Corvette stars wary of rookie endurance drivers at Rolex 24

Corvette Racing’s previous Rolex 24 Hours at Daytona winners are expecting it to be even more difficult to avoid trouble in this year’s race, due to the increased numbers of prototypes and drivers with little experience of endurance events.

Corvette stars wary of rookie endurance drivers at Rolex 24
#85 JDC/Miller Motorsports ORECA 07, P: Simon Trummer, Robert Alon, Austin Cindric, Devlin DeFrancesco , #3 Corvette Racing Chevrolet Corvette C7.R, GTLM: Antonio Garcia, Jan Magnussen, Mike Rockenfeller
#3 Corvette Racing Chevrolet Corvette C7.R: Jan Magnussen
#3 Corvette Racing Chevrolet Corvette C7.R, GTLM: Antonio Garcia, Jan Magnussen, Mike Rockenfeller
#3 Corvette Racing Chevrolet Corvette C7.R: Antonio Garcia, Jan Magnussen, Mike Rockenfeller
#3 Corvette Racing Chevrolet Corvette C7.R: Antonio Garcia, Jan Magnussen, Mike Rockenfeller
#4 Corvette Racing Chevrolet Corvette C7.R: Marcel Fassler
#4 Corvette Racing Chevrolet Corvette C7.R: Oliver Gavin, Tommy Milner, Marcel Fassler
#4 Corvette Racing Chevrolet Corvette C7.R: Oliver Gavin, Tommy Milner, Marcel Fassler
#4 Corvette Racing Chevrolet Corvette C7.R: Oliver Gavin, Tommy Milner, Marcel Fassler

Antonio Garcia, whose C7.R won the GT Le Mans class at this race in 2015 along with Jan Magnussen and Ryan Briscoe, said: “This year, the traffic will be different with a lot more prototypes than we have seen in the past… Traffic will get crazy, especially with the number of rookies at this race – many who are experienced in other races but they are still rookies here.”

Magnussen echoed his partner’s thoughts, before adding: “It takes a lot of respect for each other out there to make it through without getting involved in incidents that end up costing you a trip back to the garage or even worse. It will be a tough year in that regard.

“Having now done three days of practice with this field, there is a feel of people not being as patient as they need to be. That can prove costly in the race.”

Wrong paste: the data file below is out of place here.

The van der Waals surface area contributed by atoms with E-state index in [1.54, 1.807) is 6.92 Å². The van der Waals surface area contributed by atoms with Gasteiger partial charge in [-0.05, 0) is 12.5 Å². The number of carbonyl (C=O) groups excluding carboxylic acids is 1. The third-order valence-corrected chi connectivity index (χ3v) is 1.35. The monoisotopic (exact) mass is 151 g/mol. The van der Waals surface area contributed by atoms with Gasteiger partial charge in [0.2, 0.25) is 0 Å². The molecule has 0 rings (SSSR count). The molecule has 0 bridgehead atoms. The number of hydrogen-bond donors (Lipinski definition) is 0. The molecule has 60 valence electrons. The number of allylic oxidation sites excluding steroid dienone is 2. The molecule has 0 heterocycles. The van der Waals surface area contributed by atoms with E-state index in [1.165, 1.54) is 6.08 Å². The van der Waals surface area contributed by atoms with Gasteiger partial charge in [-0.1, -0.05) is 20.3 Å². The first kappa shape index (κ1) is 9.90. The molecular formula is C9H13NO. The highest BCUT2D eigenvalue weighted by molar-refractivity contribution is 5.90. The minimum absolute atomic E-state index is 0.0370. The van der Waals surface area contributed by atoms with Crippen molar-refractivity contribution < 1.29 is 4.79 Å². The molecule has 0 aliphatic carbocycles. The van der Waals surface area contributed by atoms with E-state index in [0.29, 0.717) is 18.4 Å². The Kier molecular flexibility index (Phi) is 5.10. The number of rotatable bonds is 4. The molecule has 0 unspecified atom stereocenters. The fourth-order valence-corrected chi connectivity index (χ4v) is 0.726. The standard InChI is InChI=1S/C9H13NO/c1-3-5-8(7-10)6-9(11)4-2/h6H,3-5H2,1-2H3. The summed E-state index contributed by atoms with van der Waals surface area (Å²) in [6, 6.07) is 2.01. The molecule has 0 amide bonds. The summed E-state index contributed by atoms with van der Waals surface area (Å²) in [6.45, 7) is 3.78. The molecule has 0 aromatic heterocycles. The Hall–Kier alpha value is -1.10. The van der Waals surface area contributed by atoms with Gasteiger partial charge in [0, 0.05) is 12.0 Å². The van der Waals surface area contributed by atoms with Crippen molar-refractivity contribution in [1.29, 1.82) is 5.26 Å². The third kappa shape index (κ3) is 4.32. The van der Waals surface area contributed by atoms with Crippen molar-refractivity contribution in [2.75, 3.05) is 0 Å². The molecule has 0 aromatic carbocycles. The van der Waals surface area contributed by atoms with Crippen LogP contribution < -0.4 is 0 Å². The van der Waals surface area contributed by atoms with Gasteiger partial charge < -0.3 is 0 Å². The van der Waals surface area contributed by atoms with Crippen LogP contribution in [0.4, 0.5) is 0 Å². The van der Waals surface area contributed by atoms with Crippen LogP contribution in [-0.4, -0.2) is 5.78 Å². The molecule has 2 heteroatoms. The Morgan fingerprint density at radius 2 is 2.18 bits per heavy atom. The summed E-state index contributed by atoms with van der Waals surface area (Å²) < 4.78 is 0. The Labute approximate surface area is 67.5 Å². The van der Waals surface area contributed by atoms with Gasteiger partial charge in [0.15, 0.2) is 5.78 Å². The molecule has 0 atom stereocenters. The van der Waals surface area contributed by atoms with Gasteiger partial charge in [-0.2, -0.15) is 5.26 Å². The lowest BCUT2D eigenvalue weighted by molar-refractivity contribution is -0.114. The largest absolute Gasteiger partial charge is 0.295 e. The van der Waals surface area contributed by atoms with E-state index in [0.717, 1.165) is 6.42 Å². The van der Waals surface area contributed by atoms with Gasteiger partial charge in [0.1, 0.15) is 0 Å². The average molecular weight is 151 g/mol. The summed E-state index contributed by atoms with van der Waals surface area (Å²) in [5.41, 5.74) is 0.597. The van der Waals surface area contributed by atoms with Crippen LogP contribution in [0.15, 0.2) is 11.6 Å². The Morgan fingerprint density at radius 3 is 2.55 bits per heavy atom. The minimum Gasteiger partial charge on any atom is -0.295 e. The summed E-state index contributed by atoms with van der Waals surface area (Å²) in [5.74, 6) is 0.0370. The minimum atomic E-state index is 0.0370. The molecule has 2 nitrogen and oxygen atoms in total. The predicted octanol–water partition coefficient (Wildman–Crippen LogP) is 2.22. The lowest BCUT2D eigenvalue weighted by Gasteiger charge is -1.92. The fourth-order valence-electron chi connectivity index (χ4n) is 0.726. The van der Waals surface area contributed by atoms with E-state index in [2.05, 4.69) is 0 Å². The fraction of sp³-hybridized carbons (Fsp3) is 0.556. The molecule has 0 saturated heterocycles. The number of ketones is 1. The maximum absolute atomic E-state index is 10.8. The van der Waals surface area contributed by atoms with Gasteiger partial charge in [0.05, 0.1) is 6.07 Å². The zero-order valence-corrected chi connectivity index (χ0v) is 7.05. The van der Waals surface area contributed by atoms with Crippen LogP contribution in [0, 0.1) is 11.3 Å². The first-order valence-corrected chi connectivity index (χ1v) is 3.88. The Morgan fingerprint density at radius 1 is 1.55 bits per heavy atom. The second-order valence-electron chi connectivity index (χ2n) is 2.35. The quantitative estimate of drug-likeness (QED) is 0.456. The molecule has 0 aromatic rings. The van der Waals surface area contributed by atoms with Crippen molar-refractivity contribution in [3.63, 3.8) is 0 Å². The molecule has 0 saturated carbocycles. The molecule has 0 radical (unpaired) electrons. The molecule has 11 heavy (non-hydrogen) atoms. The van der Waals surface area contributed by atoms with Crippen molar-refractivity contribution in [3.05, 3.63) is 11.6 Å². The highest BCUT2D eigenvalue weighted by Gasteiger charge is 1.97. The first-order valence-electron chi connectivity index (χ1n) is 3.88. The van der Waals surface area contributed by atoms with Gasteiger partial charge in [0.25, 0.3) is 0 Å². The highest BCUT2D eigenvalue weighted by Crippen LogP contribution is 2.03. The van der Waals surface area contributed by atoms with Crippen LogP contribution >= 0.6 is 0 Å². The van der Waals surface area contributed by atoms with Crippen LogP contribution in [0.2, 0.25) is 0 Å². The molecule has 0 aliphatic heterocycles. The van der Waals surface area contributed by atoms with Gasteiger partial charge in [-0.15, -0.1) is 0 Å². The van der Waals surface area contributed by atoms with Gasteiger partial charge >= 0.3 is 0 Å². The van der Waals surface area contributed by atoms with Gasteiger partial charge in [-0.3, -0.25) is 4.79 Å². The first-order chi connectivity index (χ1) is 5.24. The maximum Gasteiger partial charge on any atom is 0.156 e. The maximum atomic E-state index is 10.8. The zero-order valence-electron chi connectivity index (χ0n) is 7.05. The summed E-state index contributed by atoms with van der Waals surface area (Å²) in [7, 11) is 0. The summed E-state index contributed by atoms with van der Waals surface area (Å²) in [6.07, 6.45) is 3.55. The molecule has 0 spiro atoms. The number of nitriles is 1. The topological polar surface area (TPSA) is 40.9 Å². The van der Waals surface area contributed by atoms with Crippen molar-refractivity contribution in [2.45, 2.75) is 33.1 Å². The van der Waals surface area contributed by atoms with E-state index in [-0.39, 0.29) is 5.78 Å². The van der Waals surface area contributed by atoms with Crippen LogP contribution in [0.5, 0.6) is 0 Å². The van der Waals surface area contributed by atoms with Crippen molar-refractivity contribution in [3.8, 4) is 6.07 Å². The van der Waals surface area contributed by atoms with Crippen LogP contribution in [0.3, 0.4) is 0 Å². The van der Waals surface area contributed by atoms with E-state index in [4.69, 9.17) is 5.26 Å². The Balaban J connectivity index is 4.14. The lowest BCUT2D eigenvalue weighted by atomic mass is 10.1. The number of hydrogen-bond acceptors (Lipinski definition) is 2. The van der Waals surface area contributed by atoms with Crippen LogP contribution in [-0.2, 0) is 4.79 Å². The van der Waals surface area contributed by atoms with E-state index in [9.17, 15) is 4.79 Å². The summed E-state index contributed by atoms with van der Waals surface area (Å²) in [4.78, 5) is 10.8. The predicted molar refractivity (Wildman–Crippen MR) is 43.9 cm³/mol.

Gavin, who shared the winning #4 Corvette with Tommy Milner and Marcel Fassler in 2016, said: “Yes, the banking is wide and there is usually room to maneuver… but that doesn’t mean there won’t be any contact. There will always be incidents here. Yes you want to stay in touch with the leaders in your class, but you have to keep your car clean.

“With the level of talent in the Prototype category but the lack of experience of some of the really fast guys, it’s going to be pretty intense… You’ll have to have eyes everywhere.”

Milner described the fine line that drivers would need to tread to stay in the fight at the front of the class, while also avoiding accidents.

“More than ever, we are going to have a super-competitive fight in GTLM; that will take the majority of our focus,” he said. “But we’ll be crossing our fingers not to get caught up in someone else’s accident.

“Being aware of all the new content and taking some extra caution around them at times could be beneficial. At the same time, you don’t want to do anything that gets you out of position with the leaders, so there is going to be a very important balancing act in this year’s race.”

The #4 car’s third driver for endurance races, Marcel Fassler, said that restarts had the potential to be particularly troublesome for GTLM drivers due to the characteristics of the Michelin tires.

“Definitely having a number of inexperienced drivers in the other classes is something you have to pay attention to,” said the Swiss ace. “For example, on restarts we know we have a bigger advantage with our Michelin tires in that they heat up much easier and faster than the prototypes. That can easily lead into mistakes, so that is an example of needing to concentrate fully during each of the 24 hours.

“Most importantly is having a car that is in one piece for the last two or three hours when the race is decided. This is always the key point. It’s easier to say than to do! But it’s how we have and continue to approach this race.”

 

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